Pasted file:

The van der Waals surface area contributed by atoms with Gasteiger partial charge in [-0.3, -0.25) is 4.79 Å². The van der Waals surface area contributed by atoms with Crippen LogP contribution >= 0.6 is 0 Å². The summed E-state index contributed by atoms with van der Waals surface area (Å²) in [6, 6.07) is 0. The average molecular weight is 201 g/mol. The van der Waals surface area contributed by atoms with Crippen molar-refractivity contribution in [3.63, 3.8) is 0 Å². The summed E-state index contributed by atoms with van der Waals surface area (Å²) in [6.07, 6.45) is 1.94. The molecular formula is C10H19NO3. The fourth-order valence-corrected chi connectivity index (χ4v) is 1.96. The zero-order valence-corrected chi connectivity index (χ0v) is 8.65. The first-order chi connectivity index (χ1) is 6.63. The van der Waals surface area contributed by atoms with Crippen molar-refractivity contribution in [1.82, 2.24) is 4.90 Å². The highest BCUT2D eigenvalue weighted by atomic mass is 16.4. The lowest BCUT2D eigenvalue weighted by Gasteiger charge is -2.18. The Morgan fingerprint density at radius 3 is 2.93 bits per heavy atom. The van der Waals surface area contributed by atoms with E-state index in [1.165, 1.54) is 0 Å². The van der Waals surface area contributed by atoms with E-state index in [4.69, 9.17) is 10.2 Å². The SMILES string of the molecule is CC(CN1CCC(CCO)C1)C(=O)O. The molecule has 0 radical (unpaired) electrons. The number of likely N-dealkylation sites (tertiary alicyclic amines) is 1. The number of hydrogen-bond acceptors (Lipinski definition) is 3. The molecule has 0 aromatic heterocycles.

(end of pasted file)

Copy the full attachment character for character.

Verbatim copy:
The van der Waals surface area contributed by atoms with Gasteiger partial charge in [-0.3, -0.25) is 4.79 Å². The van der Waals surface area contributed by atoms with Crippen LogP contribution >= 0.6 is 0 Å². The summed E-state index contributed by atoms with van der Waals surface area (Å²) in [6, 6.07) is 0. The average molecular weight is 201 g/mol. The van der Waals surface area contributed by atoms with Crippen molar-refractivity contribution in [3.63, 3.8) is 0 Å². The summed E-state index contributed by atoms with van der Waals surface area (Å²) in [6.07, 6.45) is 1.94. The molecular formula is C10H19NO3. The fourth-order valence-corrected chi connectivity index (χ4v) is 1.96. The zero-order valence-corrected chi connectivity index (χ0v) is 8.65. The first-order chi connectivity index (χ1) is 6.63. The van der Waals surface area contributed by atoms with Crippen molar-refractivity contribution in [1.82, 2.24) is 4.90 Å². The highest BCUT2D eigenvalue weighted by atomic mass is 16.4. The lowest BCUT2D eigenvalue weighted by Gasteiger charge is -2.18. The Morgan fingerprint density at radius 3 is 2.93 bits per heavy atom. The van der Waals surface area contributed by atoms with E-state index in [1.165, 1.54) is 0 Å². The van der Waals surface area contributed by atoms with E-state index in [4.69, 9.17) is 10.2 Å². The SMILES string of the molecule is CC(CN1CCC(CCO)C1)C(=O)O. The molecule has 0 radical (unpaired) electrons. The number of likely N-dealkylation sites (tertiary alicyclic amines) is 1. The number of hydrogen-bond acceptors (Lipinski definition) is 3. The molecule has 0 aromatic heterocycles.